Brussels (Brussels Morning) Russian President Vladimir Putin’s United Russia party retained its majority in the Duma, the Russian parliament, after the majority of ballots had been counted on Monday.
According to the Russian Central Election Commission, the Kremlin-friendly United Russia was confirmed as winning nearly 50% of the vote, with the largest opposition party, the Communist Party, winning a little less than 20%. The nationalist LDPR party and the Fair Russia party won around 7% each. This means that the same four parties remain in the parliament, with all three opposition parties regularly backing Putin’s policies.
A new party, dubbed “New People”, appears to have introduced a slight change in the Duma’s composition, having managed to pass the 5% electoral threshold, and so is likely to be represented in the parliament also, depending on the final official vote count
This year’s Russian parliamentary elections were preceded by months of crackdowns on independent media, opposition politicians and groups, as well as civil rights activists. Putin appeared to be much more concerned about the outcome than in prior elections.
The current results indicate a drop in popularity for United Russia, which won 54% of the vote in the previous elections. However, opposition and activists claim that voter fraud and rigging was rampant, and that the party’s real backing is much lower.
The elections were carried out over three days, in a bid to combat low turnout and reduce the dangers of the coronavirus pandemic. It marked the first time that Russians could vote online. Putin himself voted online, finding himself in isolation because of coronavirus cases within his inner circle.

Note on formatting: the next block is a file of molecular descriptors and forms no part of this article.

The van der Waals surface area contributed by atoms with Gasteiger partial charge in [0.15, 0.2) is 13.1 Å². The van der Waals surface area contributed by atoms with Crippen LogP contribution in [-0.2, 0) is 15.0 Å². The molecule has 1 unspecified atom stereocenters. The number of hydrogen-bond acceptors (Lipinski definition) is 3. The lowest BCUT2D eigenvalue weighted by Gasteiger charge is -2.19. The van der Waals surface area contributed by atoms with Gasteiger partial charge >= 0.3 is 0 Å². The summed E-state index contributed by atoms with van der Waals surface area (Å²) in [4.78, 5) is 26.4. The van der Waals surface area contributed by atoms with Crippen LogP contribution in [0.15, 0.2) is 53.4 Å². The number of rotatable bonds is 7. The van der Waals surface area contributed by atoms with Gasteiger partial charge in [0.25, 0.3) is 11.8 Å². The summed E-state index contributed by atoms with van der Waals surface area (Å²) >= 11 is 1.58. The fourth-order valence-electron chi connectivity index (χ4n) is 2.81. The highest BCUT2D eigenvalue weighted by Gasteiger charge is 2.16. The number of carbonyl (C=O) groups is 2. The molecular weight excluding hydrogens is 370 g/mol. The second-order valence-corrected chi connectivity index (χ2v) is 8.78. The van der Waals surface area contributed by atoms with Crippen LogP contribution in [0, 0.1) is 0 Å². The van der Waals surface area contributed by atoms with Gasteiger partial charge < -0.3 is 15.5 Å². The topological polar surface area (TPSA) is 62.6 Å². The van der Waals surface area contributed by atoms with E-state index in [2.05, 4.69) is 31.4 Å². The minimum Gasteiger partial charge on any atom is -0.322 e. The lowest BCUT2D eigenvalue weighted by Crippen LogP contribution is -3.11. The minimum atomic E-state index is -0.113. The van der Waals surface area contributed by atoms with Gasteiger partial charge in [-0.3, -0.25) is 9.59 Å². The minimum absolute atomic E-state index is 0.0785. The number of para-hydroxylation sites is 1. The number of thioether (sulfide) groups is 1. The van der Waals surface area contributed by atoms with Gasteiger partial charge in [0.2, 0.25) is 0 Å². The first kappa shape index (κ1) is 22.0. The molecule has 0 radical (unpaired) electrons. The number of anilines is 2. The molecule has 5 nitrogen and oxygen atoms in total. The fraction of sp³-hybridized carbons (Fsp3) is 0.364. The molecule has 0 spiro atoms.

Russian authorities claimed they have discovered and prevented a huge number of hacking attempts, mostly originating from the US and Germany, but also from China, Ukraine, Poland and from within Russia itself.
Allies of prominent Kremlin critic Alexei Navalny, jailed earlier this year for supposedly violating the terms of a suspended sentence, attempted to organise a tactical voting campaign, inviting all voters to cast their votes for candidates most likely to defeat members of Russia United, which in most cases meant Communist Party.
Navalny’s allies, most of them barred from running themselves after their anti-corruption NGO was labeled as an “extremist organisation”, called the vote a “sham”, as did other Kremlin critics.
Independent election watchdog Golos, labelled as a “foreign agent” by the authorities, reported thousands of violations at polling places all over Russia, including threats against observers plus blatant ballot stuffing, all in favour of United Russia. The Election Commission reported only 12 cases of ballot stuffing, claiming all such cases resulted in voided votes.